It provides many a modicum of financial freedom – especially when it comes to big purchases such as a house or a car – but too much credit can be a bad thing, particularly for the youth.
Financial information services company Experian said the youth, classified as those under the age of 35 who comprise students, graduates and young professionals, were misguided in their beliefs about credit.
According to Keith Wardell, commercial strategy director at Experian South Africa, credit usage was unfamiliar territory for some, with many young people falling for the misguided belief that the more credit they took on, the better their credit profile.
Wardell said they believed more credit would make it easier to apply for loans and make major purchases, which was not necessarily true.
Instead he said more credit led to many taking on more debt as either their disposable income or financial support from parents shrank. This debt was accumulated by day-to-day or monthly purchases or expenses such as food, transport, rent, car repayments and student loans.
According to Statistics South Africa’s latest national and provincial labour market youth report released in 2015, a total of 19707 young people between the ages of 15 to 35 are employed.
Of those, according to a story which appeared in Independent Online earlier this month, most are drowning in debt. The story is based on the results of a youth survey conducted by the Credit Ombud office on 250 Gauteng-based young people between the ages of 18 to 30.
The survey results revealed that many had opened accounts from the age of 18, which were mainly clothing accounts, personal loans and credit cards.
The respondents said the credit was used to fund their lifestyles which include a large interest in branded clothing, cellphones, tablets, fitness watches, HD TV sets, music systems, expensive cars, apartments in upmarket areas and regular takeaways.
“This is a scary reality for our young people. My bigger concern is their view on debt and spending patterns, which suggests that they are really not good at managing their credit,” Credit Ombud Nicky Lala Mohan was quoted as saying.
Wardell, however, warned that building sound creditworthiness was vital in order to ensure South African youth had a good standing for the future and addressed immediate challenges posed by the tougher economy where it was becoming increasingly difficult to make ends meet. “We encourage the youth to attain financial independence by spending responsibly, while managing any accumulated debt well,” he said.
“Young adults need to become more aware of their credit rights in order to make credit work for them.
“Credit is necessary for establishing one’s own creditworthiness but only if the individual has assessed their ability to do so, are realistic about taking on debt and can afford to do so responsibly.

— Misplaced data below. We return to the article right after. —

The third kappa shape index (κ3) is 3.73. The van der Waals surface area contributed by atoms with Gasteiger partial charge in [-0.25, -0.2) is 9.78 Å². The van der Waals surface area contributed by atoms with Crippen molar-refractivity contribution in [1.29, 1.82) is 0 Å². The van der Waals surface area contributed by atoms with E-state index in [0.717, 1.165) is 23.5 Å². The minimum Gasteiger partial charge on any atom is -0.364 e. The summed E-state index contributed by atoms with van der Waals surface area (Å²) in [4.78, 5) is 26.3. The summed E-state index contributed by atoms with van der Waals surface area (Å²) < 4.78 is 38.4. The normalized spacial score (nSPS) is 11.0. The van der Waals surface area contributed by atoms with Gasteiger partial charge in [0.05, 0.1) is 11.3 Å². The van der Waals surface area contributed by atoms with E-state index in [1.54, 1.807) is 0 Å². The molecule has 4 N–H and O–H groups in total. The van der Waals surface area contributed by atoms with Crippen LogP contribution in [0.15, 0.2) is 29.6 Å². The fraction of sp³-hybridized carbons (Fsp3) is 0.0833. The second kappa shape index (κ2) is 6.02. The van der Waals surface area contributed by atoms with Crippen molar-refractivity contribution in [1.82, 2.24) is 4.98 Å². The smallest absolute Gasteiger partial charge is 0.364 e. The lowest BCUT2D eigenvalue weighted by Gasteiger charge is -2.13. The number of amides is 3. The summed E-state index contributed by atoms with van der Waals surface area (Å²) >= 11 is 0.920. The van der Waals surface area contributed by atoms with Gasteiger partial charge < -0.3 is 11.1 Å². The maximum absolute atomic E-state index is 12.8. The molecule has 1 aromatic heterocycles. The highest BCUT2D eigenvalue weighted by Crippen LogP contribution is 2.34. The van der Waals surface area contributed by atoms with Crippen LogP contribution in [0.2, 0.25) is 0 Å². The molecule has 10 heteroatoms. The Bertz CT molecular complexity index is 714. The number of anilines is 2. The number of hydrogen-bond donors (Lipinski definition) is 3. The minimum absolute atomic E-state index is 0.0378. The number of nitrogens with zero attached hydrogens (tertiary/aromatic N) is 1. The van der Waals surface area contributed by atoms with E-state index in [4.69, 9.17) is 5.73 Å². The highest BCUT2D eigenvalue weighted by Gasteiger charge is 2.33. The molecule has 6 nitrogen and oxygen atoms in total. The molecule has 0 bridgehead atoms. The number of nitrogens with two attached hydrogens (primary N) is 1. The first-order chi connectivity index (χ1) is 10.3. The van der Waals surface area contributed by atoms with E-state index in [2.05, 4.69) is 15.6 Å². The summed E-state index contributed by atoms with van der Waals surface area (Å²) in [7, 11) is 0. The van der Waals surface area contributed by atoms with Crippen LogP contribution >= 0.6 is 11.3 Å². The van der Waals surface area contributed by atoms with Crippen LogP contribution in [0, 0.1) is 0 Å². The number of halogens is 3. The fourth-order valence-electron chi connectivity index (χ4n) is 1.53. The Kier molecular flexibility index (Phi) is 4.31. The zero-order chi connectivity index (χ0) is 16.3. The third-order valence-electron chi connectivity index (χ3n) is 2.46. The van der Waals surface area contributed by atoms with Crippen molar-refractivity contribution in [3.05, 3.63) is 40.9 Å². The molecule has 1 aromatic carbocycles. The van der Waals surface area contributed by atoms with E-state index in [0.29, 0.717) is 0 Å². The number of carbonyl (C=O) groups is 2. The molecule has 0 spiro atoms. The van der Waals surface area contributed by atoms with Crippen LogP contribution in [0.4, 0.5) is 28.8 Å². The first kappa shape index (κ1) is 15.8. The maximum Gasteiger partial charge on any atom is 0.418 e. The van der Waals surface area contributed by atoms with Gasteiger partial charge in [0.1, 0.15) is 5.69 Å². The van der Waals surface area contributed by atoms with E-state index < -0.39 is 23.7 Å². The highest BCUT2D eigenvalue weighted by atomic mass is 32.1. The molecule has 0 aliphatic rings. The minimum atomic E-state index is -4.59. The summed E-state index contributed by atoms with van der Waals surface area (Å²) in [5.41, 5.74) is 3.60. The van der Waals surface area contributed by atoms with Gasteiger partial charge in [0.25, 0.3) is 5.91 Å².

“There is a common misconception that the more credit accounts one holds, the better their credit rating. This is quite the opposite if mismanaged.
“Debt should only be taken on if you are in a position to service this well and make repayments on time. It should never be taken on with the purpose of improving your credit rating as this could do more harm than good.”
In order to build a good credit record, Wardell advised the youth to pay bills on time, review their credit report regularly and know their credit score.
“Paying debt late not only accrues interest on bills and increases your repayments, but can also be detrimental for your credit profile.
“This may put you in bad standing when needing to make big purchases on credit in the future.
“If you are unable to pay a bill on time, rather contact the bank or clothing store directly and make alternative payment arrangements.
“Leaving this indicates a stronger likelihood that you will make late payments again or be unable to repay debt in the future,” he said, adding that it was always a good idea to pull your credit report regularly to check for any errors.
“And to ensure your financial health is in good shape. This is especially important before making big purchases as it gives you a view on whether you are in a good position to commit to payments.
“Keeping watch over your credit score is equally important for building your credit reputation.
“Credit scores are calculated on the basis of payment history, current levels of debt, type of credit accounts used, length of credit history and the number of credit enquiries.”
In a story which appeared in the Daily Dispatch last year, a TransUnion survey conducted in August saw 1000 consumers over the age of 18 admitting that they were confused on how credit scores and credit reports worked.
Survey results showed that more than 72% of participants agreed that their credit score was important to them but only 45% understood how credit reports were generated.
Many consumers were confused about how credit scores and credit reports generally work, with only 36% of respondents knowing the difference between the two.
The survey further revealed that 33% of consumers had never checked their report, while 41% said they had checked in the past year.
Only 8% had checked their reports in the past 30 days.
A senior director at TransUnion, Garnet Jensen, explained that a report was a record of how consumers managed their credit.
Creditors send information about your credit history with them to one or more of these credit bureaus.
When you pay on time, miss loan payments, pay late, default on a loan or have a debt dropped, this information goes on your credit report. Once collected, the data is then distilled and calculated to a create a three-digit credit score.
A credit score is 35% of a consumer’s payment history, with 30% representing the money owed to lenders.
Wardell said: “Managing a healthy credit profile and knowing your credit rights will go a long way in helping individuals ensure they are in a position of making those big purchases one day.”